Actually, no. Jokes aside, this appears to be another of the strange generator/alarm devices that we’ve seen twice before, first with Naido and Cooper in space, then in the Fireman’s living room. In this instance, it spits out steam into a glowing orb meant to represent Jeffries (convincingly voiced by Nathan Frizzell, capturing the spirit of Bowie’s performance without fully doing an impression of him). It’s not entirely clear if we’re actually looking at Jeffries, or if he’s just communicating through this object, but the character is such an enigma (and always has been) that it almost doesn’t matter.
This sequence also represents a major return to concepts from Fire Walk With Me, and not just with the reappearance of the Red Diamond City motel. Evil Cooper walks through the same ugly, flower-wallpapered house that Laura encountered in her dream. One of the Woodsman has taken over the role of the Electrician from FWWM, a figure who manipulated electrical currents to bend reality, and the Jumping Man also makes his return appearance. And finally, Mr. C asks Jeffries a question we’ve all been wondering: who the hell is Judy? The Judy conundrum is particularly important, as it’s never been established if that’s a mystery that was ever intended to be solved, or one of those things best left unexplained. Jeffries’ mention of her in the prequel — “I’m not gonna talk about Judy. In fact, we’re not gonna talk about Judy at all, we’re gonna keep her out of it!” — is so disturbing precisely because we don’t know what he’s referencing, but it seems of dire significance to him.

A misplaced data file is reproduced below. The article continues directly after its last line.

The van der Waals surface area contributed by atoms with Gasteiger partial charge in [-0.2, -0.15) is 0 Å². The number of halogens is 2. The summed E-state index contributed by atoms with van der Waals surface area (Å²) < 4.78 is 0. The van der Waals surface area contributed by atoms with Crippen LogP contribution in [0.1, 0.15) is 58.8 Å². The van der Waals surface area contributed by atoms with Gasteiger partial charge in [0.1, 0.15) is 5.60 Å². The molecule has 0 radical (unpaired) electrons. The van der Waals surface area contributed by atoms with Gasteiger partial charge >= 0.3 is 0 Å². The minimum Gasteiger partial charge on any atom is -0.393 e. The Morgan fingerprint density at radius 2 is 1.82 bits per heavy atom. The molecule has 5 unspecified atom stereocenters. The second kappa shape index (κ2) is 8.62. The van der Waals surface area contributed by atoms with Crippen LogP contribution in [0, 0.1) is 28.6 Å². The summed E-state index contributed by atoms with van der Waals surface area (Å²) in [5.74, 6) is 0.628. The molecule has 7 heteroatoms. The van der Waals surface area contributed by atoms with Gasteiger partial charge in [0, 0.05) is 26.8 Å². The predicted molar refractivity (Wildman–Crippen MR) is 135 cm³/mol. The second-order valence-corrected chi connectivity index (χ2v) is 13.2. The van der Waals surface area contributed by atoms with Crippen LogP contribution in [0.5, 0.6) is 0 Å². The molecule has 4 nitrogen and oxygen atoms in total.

As many Twin Peaks obsessives have learned since the release of FWWM, when Lynch and co-writer Bob Engels first conceived of Phillip Jeffries and the Judy situation, the initial thought was that Judy would be Josie’s sister who lived in Seattle. (Explaining why Josie would always high-tail it to Seattle whenever things got a bit much for her in Twin Peaks, and providing Joan Chen a chance to return to the proceedings in a new role should they opt to make Judy a twin). There was also a larger backstory, discussed but never shot, surrounding Jeffries’ visit to Buenos Aires, involving a meeting between him, Judy, Josie, and Windom Earle, that would have been a major event for all of those characters.
That’s all well and good, but as none of this was filmed, Lynch and Frost aren’t bound to those answers, so we can only speculate as to Judy’s identity until the show reveals it. If the idea of being Josie’s sister is still in play, the obvious answer is Naido, not just because she’s portrayed by an actor of Asian descent but also because she was found in the Lodge/Zone, Cooper interacted with her in episode three (explaining Jeffries’ statement that Coop has already met Judy), she’s currently in Twin Peaks, and Andy has said that dangerous people are coming for her. That all adds up. If not Naido, my other guess would be that Judy is a code name for Mother, who currently looks to be inhabiting Sarah Palmer, or a version of Sarah. That would certainly jibe with Phillip’s reticence to discuss her. But obviously, this is just speculation. What is exciting, no matter the answer, is Twin Peaks addressing this question after 25 years. Similar to Ed and Norma, it’s thrilling to see this finally paying off, however it resolves itself.